Foreign Investment Surges to US$4.8 Billion in 2005
Foreign direct investment into the manufacturing industry in Malaysia has surged to a four-year high, due to plans to expand electronics manufacturing plants in 2005, according to the latest statistics. International Trade and Industry Minister Rafidah Aziz said the amount of investment reached US$4.8 billion, up 36.6% from 2004.
The investments are mainly from US companies such as Intel Corp, Dell Inc and Solecton Corp, while other sources include companies from Japan, Singapore, the Netherlands and Korea.
In the manufacturing performance report released by Rafidah, Japanese investments in Malaysia in 2005 were at a five-year high, recording close to US$1 billion in approved projects. Some of the major Japanese projects include connector manufacturer JST Manufacturing Co Ltd's US$102 million investment in an R&D center for telecommunication and automotive connectors, Sanyo PT (M) Sdn Bhd's US$222 million investment in a plant to manufacture third-generation code division multiple access (3G CDMA) mobile phones, and Taiyo Yuden Co Ltd's US$42 million expansion project for the production of multilayer ceramic chip capacitors (MLCC) using nanomaterials.
According to Rafidah, Malaysia expects to maintain its average annual total investments from 1996 to 2005 at US$6.7 billion, despite intense competition from countries like China and India.
Rafidah dismissed the idea that Malaysia should streamline its investment strategy to compete only with these two countries. She noted that China records about US$60 billion in annual foreign investments alone, which is more than the 10 Southeast Asia nations combined. She believes that Malaysia should instead position itself to compete with all countries across the globe.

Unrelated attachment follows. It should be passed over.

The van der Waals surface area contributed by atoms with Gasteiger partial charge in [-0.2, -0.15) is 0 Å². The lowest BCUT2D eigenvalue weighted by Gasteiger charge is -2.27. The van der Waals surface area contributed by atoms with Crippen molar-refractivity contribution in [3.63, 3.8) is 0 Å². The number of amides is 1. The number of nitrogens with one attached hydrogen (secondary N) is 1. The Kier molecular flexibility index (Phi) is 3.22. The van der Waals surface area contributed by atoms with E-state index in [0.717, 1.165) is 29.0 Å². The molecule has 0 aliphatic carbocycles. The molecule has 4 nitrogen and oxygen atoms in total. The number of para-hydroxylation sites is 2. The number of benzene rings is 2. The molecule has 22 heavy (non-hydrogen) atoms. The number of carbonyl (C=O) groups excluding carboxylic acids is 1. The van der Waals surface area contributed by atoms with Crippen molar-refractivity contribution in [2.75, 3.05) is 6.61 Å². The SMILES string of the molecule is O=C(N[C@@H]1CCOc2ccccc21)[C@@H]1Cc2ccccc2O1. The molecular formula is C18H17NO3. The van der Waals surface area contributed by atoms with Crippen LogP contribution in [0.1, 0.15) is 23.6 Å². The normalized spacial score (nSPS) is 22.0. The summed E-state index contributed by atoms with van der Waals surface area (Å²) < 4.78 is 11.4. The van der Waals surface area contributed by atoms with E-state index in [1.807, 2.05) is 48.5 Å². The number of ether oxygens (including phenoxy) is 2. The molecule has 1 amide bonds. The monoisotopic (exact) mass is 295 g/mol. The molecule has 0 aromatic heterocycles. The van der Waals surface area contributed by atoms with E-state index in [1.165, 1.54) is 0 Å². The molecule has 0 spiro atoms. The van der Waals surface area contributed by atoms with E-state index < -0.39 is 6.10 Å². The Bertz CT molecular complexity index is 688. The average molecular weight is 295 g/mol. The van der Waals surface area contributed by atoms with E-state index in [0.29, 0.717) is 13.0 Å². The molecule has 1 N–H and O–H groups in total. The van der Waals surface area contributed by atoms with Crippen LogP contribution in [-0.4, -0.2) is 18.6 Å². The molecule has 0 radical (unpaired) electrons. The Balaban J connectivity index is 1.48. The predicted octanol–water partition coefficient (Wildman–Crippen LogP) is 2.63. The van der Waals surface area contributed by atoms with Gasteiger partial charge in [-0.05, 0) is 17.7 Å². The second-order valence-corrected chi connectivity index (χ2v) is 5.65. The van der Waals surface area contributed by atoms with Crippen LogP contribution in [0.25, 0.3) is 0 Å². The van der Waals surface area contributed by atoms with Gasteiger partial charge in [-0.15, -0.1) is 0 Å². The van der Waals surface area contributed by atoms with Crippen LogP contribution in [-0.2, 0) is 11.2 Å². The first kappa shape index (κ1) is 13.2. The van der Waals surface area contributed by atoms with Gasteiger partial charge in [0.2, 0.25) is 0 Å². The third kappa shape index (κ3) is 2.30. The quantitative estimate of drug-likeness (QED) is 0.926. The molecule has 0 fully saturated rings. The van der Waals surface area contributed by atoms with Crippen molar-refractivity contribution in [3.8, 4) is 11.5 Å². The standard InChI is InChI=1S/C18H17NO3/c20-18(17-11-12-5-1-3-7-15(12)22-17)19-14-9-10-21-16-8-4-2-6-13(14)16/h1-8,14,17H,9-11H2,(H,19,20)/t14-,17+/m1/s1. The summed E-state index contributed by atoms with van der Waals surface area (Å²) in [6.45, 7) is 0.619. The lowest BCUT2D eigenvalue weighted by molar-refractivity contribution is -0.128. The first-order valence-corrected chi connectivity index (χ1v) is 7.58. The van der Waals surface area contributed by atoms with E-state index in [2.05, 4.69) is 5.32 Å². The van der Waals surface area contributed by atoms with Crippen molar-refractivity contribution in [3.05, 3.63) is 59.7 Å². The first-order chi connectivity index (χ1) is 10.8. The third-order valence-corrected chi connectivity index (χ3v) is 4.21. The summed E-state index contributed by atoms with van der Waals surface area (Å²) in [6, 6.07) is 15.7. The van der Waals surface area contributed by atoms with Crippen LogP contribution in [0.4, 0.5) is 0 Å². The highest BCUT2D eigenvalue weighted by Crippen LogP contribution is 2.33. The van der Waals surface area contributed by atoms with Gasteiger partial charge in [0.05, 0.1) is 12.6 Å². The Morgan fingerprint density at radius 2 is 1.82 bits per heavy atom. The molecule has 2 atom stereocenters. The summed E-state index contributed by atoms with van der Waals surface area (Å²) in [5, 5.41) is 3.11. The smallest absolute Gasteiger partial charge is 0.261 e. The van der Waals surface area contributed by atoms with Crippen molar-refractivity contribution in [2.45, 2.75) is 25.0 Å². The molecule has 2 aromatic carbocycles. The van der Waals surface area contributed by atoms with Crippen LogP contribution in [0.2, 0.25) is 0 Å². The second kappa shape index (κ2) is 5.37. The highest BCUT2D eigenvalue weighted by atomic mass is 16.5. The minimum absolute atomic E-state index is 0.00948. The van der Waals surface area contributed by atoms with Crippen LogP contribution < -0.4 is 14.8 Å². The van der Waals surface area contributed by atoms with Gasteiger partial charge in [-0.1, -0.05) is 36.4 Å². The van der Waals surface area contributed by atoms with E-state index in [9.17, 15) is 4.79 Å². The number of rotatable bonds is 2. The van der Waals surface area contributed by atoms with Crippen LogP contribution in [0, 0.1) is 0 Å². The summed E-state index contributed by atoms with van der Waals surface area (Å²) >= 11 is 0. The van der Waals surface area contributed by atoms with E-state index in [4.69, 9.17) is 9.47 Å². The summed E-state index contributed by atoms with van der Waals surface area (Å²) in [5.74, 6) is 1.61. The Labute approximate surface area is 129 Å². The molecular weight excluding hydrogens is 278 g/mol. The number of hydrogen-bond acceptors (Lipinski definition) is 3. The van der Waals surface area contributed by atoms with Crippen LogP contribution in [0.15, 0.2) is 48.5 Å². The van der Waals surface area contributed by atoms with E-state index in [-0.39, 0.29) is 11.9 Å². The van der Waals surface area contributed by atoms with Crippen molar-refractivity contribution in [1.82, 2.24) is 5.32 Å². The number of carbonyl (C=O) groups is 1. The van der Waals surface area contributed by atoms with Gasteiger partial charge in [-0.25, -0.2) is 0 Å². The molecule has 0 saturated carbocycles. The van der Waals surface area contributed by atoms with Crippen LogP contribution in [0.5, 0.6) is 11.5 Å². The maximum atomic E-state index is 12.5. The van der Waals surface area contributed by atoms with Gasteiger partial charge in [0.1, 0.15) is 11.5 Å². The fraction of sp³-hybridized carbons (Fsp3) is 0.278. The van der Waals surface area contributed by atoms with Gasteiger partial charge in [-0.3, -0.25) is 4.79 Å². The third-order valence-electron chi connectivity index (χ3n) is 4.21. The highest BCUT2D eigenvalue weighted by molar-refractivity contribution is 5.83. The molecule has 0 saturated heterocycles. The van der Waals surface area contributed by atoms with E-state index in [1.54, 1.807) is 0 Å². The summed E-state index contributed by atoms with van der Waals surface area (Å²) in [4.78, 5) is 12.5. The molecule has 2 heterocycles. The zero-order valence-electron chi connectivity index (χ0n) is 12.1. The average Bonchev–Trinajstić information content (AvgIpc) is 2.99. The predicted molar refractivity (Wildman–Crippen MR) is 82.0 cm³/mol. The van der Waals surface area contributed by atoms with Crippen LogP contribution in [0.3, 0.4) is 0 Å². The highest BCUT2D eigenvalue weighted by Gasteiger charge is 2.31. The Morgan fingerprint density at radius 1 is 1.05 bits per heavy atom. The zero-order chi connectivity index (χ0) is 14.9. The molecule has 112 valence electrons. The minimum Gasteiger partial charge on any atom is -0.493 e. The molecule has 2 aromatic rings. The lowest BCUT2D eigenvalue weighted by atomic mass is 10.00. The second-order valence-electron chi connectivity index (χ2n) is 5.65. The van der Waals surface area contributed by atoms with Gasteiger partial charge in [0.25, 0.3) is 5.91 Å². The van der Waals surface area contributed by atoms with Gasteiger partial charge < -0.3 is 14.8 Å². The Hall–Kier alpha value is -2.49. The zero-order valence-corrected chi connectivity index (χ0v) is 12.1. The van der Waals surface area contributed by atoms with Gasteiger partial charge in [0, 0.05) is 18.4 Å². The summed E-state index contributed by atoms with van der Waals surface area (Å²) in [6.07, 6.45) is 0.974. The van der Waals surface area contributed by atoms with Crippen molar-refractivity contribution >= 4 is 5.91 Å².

Rafidah claimed that there were also clear indicators of a shift towards the establishment of more capital-intensive and higher added value projects in the country. "Many companies proposed to relocate critical manufacturing support activities such as R&D centers, engineering centers and product design centers, from their home countries to Malaysia," she said.
Singapore-based electronic manufacturing services provider Flextronics International Ltd, for example, plans to set up a US$270 million vertically integrated industrial campus at Pelepas Free Zone in Johore. The facility is expected to bring together the company's R&D, engineering, printed circuit board assembly, plastics injection molding, logistics, procurement and training services.
Another project approved in 2005 was Avago Technologies Pte's plans to set up a US$102 million plant to manufacture semiconductor devices employing micro-electro mechanical systems (MEMS) technology. Avago will also be undertaking R&D activities on optoelectronics, motion control products, navigation products and imaging system products in the new plant.
by Julian Matthews
Accton Technology: www.accton.com
Flextronics International: www.flextronics.com
Jabil Circuit: www.jabil.com
(April 2006 Issue, Nikkei Electronics Asia)